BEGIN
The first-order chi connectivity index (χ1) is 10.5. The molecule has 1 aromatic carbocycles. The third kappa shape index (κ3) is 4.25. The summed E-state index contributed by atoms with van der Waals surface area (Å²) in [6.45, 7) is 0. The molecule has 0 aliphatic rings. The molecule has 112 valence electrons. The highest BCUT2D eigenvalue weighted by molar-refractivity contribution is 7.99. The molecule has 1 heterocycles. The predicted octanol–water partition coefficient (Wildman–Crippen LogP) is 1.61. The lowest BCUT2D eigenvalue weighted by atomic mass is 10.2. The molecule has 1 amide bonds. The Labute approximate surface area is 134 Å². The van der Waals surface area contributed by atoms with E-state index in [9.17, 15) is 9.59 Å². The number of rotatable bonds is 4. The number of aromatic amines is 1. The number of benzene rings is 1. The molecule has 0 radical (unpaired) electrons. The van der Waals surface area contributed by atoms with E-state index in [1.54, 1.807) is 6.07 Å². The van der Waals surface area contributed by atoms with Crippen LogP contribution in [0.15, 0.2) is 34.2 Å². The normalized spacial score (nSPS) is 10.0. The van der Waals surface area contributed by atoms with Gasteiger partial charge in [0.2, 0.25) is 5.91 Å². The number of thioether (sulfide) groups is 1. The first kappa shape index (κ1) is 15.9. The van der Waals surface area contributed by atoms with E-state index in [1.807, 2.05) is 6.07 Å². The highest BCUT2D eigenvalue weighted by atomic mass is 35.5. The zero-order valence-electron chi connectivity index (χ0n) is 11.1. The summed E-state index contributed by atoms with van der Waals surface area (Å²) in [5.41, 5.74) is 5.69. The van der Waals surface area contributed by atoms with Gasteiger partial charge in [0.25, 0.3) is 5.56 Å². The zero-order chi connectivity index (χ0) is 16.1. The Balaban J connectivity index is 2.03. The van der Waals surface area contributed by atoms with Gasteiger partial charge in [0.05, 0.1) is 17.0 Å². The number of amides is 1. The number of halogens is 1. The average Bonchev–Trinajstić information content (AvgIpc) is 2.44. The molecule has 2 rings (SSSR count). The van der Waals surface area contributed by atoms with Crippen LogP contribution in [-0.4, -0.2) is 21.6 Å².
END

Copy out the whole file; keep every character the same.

The first-order chi connectivity index (χ1) is 10.5. The molecule has 1 aromatic carbocycles. The third kappa shape index (κ3) is 4.25. The summed E-state index contributed by atoms with van der Waals surface area (Å²) in [6.45, 7) is 0. The molecule has 0 aliphatic rings. The molecule has 112 valence electrons. The highest BCUT2D eigenvalue weighted by molar-refractivity contribution is 7.99. The molecule has 1 heterocycles. The predicted octanol–water partition coefficient (Wildman–Crippen LogP) is 1.61. The lowest BCUT2D eigenvalue weighted by atomic mass is 10.2. The molecule has 1 amide bonds. The Labute approximate surface area is 134 Å². The van der Waals surface area contributed by atoms with E-state index in [9.17, 15) is 9.59 Å². The number of rotatable bonds is 4. The number of aromatic amines is 1. The number of benzene rings is 1. The molecule has 0 radical (unpaired) electrons. The van der Waals surface area contributed by atoms with E-state index in [1.54, 1.807) is 6.07 Å². The van der Waals surface area contributed by atoms with Crippen LogP contribution in [0.15, 0.2) is 34.2 Å². The normalized spacial score (nSPS) is 10.0. The van der Waals surface area contributed by atoms with Gasteiger partial charge in [0.2, 0.25) is 5.91 Å². The number of thioether (sulfide) groups is 1. The first kappa shape index (κ1) is 15.9. The van der Waals surface area contributed by atoms with E-state index in [1.807, 2.05) is 6.07 Å². The highest BCUT2D eigenvalue weighted by atomic mass is 35.5. The zero-order valence-electron chi connectivity index (χ0n) is 11.1. The summed E-state index contributed by atoms with van der Waals surface area (Å²) in [5.41, 5.74) is 5.69. The van der Waals surface area contributed by atoms with Gasteiger partial charge in [0.25, 0.3) is 5.56 Å². The zero-order chi connectivity index (χ0) is 16.1. The Balaban J connectivity index is 2.03. The van der Waals surface area contributed by atoms with Gasteiger partial charge in [0.05, 0.1) is 17.0 Å². The number of amides is 1. The number of halogens is 1. The average Bonchev–Trinajstić information content (AvgIpc) is 2.44. The molecule has 2 rings (SSSR count). The van der Waals surface area contributed by atoms with Crippen LogP contribution in [-0.4, -0.2) is 21.6 Å².